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Author: Olga Irisova

A triumphant referendum?

Russian officials and state media outlets have called Russia’s recent vote on constitutional amendments a “triumph”. What does the result tell us about the state of Russian society? How did Russians living abroad vote? According to official data, Russians living in the Baltic states voted in favour of the amendments to the constitution at a higher rate to Russians living in Russia or Russians living in other EU countries. Why was this?

On July 1st Russia’s nationwide voting on constitutional amendments – designed primarily to give the current Russian president, Vladimir Putin the opportunity to remain in power until 2036 – came to an end. According to Russia’s Central Electoral Commission, more than 57.7 million voters, or 77.92 per cent of those who voted, supported the amendments, while 15.7 million, or 21.27 per cent, voted against it. The turnout, according to official reports, reached almost 68 per cent.

September 7, 2020 - Olga Irisova

Lithuania’s campaign to help Belarus’s protesters offers more than just words

Lithuania has shown solidarity with Belarus through advocacy, hosting Tsikhanouskaya and many other initiatives by their civil society. This has also been noticed at the Kremlin.

September 3, 2020 - Olga Irisova

Russia’s denial syndrome

The HIV epidemic continues to spread in Russia while the authorities appear to be doing very little to effectively counter it. It does not help that the dedicated NGOs that try to prevent its spread are faced with legal obstacles and conspiracy theories claiming that the HIV epidemic is a hoax fabricated by the pharmaceutical industry.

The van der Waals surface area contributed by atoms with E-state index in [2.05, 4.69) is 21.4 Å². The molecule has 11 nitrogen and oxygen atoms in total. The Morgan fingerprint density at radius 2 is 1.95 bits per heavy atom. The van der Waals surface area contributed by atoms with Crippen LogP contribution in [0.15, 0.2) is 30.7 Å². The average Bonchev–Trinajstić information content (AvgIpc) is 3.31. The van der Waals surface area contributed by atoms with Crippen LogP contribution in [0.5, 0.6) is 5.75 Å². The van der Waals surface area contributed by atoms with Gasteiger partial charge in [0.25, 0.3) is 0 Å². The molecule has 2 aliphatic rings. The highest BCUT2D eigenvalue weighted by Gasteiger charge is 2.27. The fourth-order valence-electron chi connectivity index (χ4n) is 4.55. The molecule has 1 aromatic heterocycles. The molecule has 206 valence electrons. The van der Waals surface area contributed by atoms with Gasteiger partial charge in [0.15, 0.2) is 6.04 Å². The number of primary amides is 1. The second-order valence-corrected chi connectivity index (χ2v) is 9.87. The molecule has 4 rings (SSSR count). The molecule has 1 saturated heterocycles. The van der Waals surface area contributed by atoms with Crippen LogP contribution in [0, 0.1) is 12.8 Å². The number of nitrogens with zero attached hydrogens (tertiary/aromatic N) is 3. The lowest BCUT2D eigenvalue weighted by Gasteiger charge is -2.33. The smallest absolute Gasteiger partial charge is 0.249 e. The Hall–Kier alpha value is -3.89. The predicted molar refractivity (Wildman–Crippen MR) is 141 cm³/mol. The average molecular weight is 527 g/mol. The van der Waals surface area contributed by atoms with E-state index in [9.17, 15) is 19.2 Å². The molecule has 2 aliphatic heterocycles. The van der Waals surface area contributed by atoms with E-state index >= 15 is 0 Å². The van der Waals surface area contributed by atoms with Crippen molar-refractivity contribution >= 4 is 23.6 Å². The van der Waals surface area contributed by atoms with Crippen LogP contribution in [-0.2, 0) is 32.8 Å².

In 2015 as many as 120,000 Russians were diagnosed with HIV. This figure is 70 per cent of the total number of new diagnoses in Eastern Europe and Central Asia. That year the number of officially registered HIV carriers in Russia exceeded one million, and the Russian authorities had to finally recognise the existence of a full-scale HIV epidemic.

November 5, 2018 - Olga Irisova

A Russia-based journalist is facing a threat of deportation to Uzbekistan

Ali Feruz (real name: Khudoberdi Nurmatov), a human rights activist and correspondent of Novaya Gazeta, one of few independent Russian newspapers, is now under threat of being deported from Russia to Uzbekistan. The deportation would carry a high risk of Ali being tortured and international pressure is needed to stop the process.

August 7, 2017 - Olga Irisova

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